Even if a crisis erupts and a social worker intervenes, her primary task might be just patiently observing as relatives argue across the dinner table. There could be justifiable grievances on both sides — over financial dependency, feelings of abandonment, or, in immigrant households, awkward culture gaps. In the Chinese immigrant community, for which Sunny and other bilingual staffers were charged with doing special outreach, there might often be language and cultural divides between elder and younger generations, along with traditional pressures on adult children to care for aging family members.
Grappling with such cultural nuances, Sun observed, “It’s really hard for you to say to the client that, ‘Well, I understand your feelings,’ because in reality you can’t understand her [unless] you really experience what she had experienced.”
Generations of Neighbors
Founded in the late 19th century as a social service organization for East Harlem’s struggling immigrants, Union Settlementreflects the city’s working-class legacy: The surrounding area has long been known as a “portal community” for successive generations of migrant families, from the Irish and Eastern Europeans of the Industrial Era to the Asians, Caribbeans and Central Americans who arrived in the postwar era. For this vibrant but historically marginalized neighborhood, Union Settlement provides a uniquely integrated system of public services for the urban poor in all age groups, including child care, English language and job training, mental health care and youth initiatives, while also engaging aging residents with community-based social support programs.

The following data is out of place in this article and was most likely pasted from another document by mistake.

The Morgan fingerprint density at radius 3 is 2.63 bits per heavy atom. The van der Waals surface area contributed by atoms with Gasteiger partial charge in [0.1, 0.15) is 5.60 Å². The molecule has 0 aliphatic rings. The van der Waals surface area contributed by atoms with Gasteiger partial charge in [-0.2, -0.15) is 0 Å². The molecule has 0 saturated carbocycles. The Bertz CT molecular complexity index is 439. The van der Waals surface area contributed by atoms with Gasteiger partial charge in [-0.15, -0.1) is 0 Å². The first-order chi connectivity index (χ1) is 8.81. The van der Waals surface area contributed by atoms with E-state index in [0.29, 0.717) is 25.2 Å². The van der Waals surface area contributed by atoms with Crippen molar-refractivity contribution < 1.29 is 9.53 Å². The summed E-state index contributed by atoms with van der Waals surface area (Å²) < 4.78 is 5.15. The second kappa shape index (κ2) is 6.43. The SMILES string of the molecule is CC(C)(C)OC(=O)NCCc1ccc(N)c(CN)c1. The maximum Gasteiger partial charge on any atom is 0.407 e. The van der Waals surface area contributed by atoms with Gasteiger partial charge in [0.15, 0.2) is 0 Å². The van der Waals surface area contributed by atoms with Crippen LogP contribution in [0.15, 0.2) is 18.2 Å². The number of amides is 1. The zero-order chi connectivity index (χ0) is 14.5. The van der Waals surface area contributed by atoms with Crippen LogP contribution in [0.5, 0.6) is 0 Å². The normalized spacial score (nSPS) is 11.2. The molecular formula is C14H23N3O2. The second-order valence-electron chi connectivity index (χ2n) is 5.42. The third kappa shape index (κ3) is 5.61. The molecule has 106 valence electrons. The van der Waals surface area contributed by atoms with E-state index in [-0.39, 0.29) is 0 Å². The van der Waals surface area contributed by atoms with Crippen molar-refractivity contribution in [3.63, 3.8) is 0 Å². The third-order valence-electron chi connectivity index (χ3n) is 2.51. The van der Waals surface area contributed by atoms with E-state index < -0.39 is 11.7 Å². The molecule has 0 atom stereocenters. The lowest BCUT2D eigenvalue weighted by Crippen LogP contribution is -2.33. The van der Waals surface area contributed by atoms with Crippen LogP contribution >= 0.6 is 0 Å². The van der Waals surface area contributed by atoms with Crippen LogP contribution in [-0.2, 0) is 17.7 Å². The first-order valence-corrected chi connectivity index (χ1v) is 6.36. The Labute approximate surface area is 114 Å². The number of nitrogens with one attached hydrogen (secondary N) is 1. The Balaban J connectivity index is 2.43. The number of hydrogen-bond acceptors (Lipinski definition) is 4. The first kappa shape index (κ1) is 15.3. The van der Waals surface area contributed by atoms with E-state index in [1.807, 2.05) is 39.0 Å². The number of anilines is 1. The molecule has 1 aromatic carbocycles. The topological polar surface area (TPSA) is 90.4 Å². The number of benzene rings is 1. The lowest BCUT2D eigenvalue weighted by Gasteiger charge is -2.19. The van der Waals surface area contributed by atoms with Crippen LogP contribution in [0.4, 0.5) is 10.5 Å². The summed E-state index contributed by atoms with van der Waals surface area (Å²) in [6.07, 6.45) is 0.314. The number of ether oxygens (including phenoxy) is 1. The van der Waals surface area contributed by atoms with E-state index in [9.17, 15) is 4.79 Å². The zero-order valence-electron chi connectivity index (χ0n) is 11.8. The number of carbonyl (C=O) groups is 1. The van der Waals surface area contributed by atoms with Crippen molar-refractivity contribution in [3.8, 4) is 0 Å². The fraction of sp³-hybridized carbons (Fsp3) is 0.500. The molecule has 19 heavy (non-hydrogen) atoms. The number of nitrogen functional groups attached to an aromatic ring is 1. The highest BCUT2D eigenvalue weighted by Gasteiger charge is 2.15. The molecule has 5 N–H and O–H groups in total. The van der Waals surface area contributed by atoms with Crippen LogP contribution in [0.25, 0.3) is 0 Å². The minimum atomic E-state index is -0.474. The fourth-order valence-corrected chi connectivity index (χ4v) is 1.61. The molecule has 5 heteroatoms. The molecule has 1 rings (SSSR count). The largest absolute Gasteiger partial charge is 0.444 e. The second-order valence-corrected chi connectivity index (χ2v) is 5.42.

Since 2014, Union Settlement has run a Naturally Occurring Retirement Community (NORC) for about 1,000 seniors at its Franklin Plaza cooperative housing development, providing case management, health care management and onsite activities. Embodying a progressive approach to community-based aging, NORC’s service system aims to respect seniors’ autonomy and dignity while providing social supports embedded within the neighborhood’s social structure. This holistic aging-in-place model, which the city has seeded in neighborhoods with high concentrations of older residents, is designed to keep seniors out of institutions and hospitals. That’s not only less costly in the long run, but also helps preserve the community’s integrity and collaboratively helps elders spend their final years with neighbors.